2
e g
e
M
S
A
S
M
S
K
2
e g
e
.
4.7
Given that one has constructed the matrix M in such a way that it holds the conditions from
Proposition 3.4 it is straightforward to prove that the origin of the new dynamic system of the
error is also stable. Note t hat the modification of the linear part of the vector field associated
to the fractional dierential equation, modifies the manifold of synchronization, but not the
stability.
Mathematical Problems in Engineering 11
5. Examples
5.1. Preservation of Stabilization for Fractional-Order Lorenz Systems
Let us take the Lorenz system with commensurate fractional-order α 0.97 that can be
written as 5:
x
α
Ax g
x
u
σσ 0
ρ 10
00
β
x
0
x
1
x
3
x
1
x
2
K
1
x 5.1
with x x
1
x
2
x
3
T
, σ 10, ρ 28, β 8/3, initial conditions x09 514
T
.This
system is chaotic as it is claimed in 25.
The objective is to stabilize the system and then apply a modification that holds the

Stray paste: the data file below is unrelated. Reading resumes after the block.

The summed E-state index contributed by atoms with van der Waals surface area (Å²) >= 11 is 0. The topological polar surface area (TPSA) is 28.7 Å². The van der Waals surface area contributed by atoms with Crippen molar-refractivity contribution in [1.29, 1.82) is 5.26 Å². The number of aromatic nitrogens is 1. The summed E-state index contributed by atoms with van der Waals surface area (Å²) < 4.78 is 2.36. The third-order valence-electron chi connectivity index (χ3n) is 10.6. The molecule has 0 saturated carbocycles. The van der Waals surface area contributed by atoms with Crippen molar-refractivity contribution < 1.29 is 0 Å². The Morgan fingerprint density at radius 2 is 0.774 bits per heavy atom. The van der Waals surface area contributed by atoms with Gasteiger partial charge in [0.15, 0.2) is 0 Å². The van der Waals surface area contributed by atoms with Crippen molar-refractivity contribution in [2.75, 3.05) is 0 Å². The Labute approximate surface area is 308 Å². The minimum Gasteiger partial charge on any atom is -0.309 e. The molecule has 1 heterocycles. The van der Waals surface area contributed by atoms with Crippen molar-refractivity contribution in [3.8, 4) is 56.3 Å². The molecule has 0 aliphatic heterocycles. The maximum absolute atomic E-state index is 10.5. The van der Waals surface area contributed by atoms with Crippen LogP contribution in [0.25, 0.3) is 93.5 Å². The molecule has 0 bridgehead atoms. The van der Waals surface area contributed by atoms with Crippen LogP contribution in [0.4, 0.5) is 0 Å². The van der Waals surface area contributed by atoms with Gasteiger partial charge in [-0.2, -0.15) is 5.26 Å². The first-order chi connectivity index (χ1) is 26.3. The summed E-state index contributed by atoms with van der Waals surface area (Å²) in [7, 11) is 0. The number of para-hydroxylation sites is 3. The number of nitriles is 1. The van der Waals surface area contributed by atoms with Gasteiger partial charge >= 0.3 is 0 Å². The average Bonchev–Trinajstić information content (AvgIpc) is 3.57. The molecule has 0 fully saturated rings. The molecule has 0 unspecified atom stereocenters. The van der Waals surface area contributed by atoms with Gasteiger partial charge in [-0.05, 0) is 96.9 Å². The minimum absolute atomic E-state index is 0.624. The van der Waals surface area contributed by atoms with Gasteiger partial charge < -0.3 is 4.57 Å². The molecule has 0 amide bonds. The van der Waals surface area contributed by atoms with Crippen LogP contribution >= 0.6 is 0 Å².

conditions of Proposition 3.4, to illustrate the validity of the analytical results.
In order to do this the next, we choose u K
1
x.With
J
K
1
17 0 0
0150
004
,K
1
5.1552 9.2338 0
25.8545 3.1552 0
004
, 5.2
the eigenvalues of the new matrix A K
1
are λ
1
≈−5.827, λ
2
≈−3.172, and λ
3
≈−6.666, with
this and the fact that gx holds the conditions from Theorem 2.7 as it has been demonstrated
in 17, we know that the origin of the controlled system is a stable solution.
Now we are interested in verifying what will happen if we propose a modification
such as αβ 0.95, β 0.97938, c 0.8, and
J
M
11 0 0
09 0
0010.4
,M
10.2595 0.5771 0
1.6159 9.7403 0
0010.4
, 5.3
it can be easily verified that M holds the conditions of Proposition 3.4. The eigenvalues of
the modified system MA K
1
are λ
1
≈−64.105, λ
2
≈−28.550, and λ
3
≈−69.333. Given that
this eigenvalues hold the conditions of Theorem 2.7 and that 0.8gx also holds the rest of the